"I feel that kinetics (hands on) is more important since it helps the development of a child and how they learn later on in life" wrote Ally Marstoff
And Dragonmom agreed "I prefer the hands on, children play too many computer games as it is".
It is difficult to stay one step ahead of the competition, when the competition is the new generation with computers, electronics, and Sega playstations. Despite this, over the last decade Lego sales figures show that its popularity remains universal.
"Looking at the past five years the market for video games and consoles have taken market shares from the classical toy industry. Nevertheless from 1997- 2002 Lego Company has had an annual average market share increase of 8.6 percentages," said Nissen.

So how does the British Association of Toy Retailer’s Toy of the Century retain its’ success for over 70 years? Through developments other than computer games that do retain the simple philosophy from which Ole Kirk Christiansen built his success.
""We (Lego) provide a variety of experiences based on the same underlying philosophy; learning and development -through play. And this philosophy is at the very centre of how we do things at Lego
"Our Vision Lab is constantly spotting trends and tendencies around the world. This should make certain that we will continue to create products that are characteristic of our time and which have the right learning features," said Nissen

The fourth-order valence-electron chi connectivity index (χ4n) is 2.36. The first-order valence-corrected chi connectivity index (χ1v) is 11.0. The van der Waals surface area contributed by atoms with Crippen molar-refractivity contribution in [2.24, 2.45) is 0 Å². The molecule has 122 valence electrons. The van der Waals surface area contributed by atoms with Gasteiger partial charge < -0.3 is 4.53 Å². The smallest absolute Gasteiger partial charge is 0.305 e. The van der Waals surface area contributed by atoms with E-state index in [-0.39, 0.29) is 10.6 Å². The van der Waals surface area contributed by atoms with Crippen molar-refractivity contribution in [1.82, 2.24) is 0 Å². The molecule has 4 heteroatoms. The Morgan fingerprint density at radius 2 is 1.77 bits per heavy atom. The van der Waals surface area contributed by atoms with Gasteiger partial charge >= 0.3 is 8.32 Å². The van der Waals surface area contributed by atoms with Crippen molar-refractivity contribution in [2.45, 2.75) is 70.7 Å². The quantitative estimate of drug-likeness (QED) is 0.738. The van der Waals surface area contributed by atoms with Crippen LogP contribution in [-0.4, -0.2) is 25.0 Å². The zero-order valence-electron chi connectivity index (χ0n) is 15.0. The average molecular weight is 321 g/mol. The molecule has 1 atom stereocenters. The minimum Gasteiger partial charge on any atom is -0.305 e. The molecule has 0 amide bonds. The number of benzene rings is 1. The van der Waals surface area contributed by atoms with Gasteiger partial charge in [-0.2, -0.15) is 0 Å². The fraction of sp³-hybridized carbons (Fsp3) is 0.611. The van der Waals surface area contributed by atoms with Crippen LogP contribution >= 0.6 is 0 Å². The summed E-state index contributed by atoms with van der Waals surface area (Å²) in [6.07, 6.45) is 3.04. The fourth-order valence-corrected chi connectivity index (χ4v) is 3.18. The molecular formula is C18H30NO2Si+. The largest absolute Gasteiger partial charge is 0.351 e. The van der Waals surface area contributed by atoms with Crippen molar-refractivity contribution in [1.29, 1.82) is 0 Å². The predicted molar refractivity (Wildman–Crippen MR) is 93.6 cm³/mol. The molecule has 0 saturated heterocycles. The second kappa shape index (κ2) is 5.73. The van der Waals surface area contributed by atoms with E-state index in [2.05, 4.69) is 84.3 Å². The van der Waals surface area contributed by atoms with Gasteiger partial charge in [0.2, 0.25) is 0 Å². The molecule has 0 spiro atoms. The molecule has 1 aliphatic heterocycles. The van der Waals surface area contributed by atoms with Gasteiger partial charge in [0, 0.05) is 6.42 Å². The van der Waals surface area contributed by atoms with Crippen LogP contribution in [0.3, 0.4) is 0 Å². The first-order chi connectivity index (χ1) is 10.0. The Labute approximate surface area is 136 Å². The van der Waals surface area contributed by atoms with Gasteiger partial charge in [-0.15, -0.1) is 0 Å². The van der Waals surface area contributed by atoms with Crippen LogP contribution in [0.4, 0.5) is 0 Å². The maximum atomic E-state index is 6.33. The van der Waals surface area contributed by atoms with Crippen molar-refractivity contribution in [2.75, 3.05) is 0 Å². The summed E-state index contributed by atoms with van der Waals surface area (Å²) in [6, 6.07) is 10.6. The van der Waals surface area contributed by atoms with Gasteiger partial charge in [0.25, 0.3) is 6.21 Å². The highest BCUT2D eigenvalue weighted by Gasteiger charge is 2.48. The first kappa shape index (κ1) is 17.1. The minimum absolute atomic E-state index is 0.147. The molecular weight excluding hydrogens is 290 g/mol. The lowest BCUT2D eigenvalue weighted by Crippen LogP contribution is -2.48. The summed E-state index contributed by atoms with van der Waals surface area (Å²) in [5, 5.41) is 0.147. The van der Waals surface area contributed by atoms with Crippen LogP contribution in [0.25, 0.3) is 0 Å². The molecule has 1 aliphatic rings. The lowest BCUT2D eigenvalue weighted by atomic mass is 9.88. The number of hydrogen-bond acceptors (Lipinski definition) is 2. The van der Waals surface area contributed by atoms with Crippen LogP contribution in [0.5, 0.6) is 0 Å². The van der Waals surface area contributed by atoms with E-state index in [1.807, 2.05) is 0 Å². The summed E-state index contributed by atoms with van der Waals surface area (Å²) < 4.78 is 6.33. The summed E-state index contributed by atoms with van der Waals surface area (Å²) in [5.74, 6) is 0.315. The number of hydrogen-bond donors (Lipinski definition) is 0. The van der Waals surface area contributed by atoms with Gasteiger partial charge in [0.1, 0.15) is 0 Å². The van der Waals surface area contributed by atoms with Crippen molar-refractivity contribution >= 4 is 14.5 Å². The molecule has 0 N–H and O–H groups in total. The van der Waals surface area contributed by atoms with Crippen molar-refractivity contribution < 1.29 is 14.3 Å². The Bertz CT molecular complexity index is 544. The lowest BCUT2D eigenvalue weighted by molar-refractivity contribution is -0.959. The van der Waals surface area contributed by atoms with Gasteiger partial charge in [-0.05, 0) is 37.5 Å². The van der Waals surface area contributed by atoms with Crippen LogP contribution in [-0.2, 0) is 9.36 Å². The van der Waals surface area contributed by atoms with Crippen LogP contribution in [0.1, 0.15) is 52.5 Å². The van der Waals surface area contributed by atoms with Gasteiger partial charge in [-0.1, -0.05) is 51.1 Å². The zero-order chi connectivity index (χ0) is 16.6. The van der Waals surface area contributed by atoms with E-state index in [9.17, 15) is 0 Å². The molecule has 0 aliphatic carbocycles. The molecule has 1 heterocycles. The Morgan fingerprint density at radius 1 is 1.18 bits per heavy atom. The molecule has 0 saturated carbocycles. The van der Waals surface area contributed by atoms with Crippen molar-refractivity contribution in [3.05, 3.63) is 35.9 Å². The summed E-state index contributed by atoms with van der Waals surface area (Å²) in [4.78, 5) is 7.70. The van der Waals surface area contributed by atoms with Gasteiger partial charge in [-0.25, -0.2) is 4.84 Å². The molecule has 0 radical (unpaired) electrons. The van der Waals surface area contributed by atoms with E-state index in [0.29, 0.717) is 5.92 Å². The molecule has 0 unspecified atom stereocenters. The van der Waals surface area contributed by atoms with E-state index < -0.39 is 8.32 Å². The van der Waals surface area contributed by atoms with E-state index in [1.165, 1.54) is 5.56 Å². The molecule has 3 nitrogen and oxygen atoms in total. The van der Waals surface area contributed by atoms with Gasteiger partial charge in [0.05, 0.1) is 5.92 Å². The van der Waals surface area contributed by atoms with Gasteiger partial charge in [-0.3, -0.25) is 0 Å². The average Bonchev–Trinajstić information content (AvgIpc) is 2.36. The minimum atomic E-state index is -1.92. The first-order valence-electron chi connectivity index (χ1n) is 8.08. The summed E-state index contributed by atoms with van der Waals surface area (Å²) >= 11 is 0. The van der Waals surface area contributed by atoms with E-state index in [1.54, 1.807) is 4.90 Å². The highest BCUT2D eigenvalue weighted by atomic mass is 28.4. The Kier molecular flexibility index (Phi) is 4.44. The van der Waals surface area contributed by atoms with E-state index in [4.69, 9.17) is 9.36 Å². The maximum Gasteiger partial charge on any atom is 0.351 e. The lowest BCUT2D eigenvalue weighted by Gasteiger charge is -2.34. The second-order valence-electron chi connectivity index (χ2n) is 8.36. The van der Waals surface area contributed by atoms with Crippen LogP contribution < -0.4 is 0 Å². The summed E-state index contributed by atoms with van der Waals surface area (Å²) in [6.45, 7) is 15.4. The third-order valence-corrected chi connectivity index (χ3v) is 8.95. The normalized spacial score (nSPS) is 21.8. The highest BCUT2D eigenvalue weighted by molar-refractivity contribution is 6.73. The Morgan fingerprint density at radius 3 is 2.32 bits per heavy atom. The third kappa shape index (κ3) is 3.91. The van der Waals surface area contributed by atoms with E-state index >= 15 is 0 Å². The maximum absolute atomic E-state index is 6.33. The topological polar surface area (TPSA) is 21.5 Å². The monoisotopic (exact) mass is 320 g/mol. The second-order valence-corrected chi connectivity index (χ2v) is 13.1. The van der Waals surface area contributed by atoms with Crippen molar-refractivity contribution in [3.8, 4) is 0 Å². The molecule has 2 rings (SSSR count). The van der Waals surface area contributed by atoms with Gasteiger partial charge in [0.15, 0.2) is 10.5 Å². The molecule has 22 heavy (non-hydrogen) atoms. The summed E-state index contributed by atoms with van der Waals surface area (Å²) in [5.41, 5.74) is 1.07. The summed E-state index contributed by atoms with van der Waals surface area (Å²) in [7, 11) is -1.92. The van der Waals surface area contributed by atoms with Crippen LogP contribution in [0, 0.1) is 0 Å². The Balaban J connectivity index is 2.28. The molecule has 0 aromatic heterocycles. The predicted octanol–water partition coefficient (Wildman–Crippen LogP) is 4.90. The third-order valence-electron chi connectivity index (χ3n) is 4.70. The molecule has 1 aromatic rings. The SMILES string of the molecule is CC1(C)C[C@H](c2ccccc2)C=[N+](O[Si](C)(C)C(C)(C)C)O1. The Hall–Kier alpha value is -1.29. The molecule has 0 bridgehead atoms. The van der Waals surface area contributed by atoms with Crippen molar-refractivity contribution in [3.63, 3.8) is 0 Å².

Only recently has Lego founded the Learning Institute. Here professionals, researchers, parents and Lego employees, discuss, research and lead forums on the latest learning initiatives for children. Trends are identified through direct involvement with children; their needs are then relayed to the Lego developers.
"We still believe that it is extremely important to know in what direction the world is moving and therefore last year we founded the Lego Learning Institute" said Nissen

But you don’t have to be a kid to ‘learn through play’ with Lego. In 2002, Lego launched its Serious Play Range, a package especially designed to assist companies and organisations develop effective business strategies.
"It's amazing what happens when executives build a 3-D model of their business, which they can take apart, change, and physically walk around and discuss. They begin to see possibilities that never would have occurred to them with traditional approaches", says Dr. Johan Roos, now Director at the Imagination Lab Foundation, which conducted the research leading to Lego Serious Play.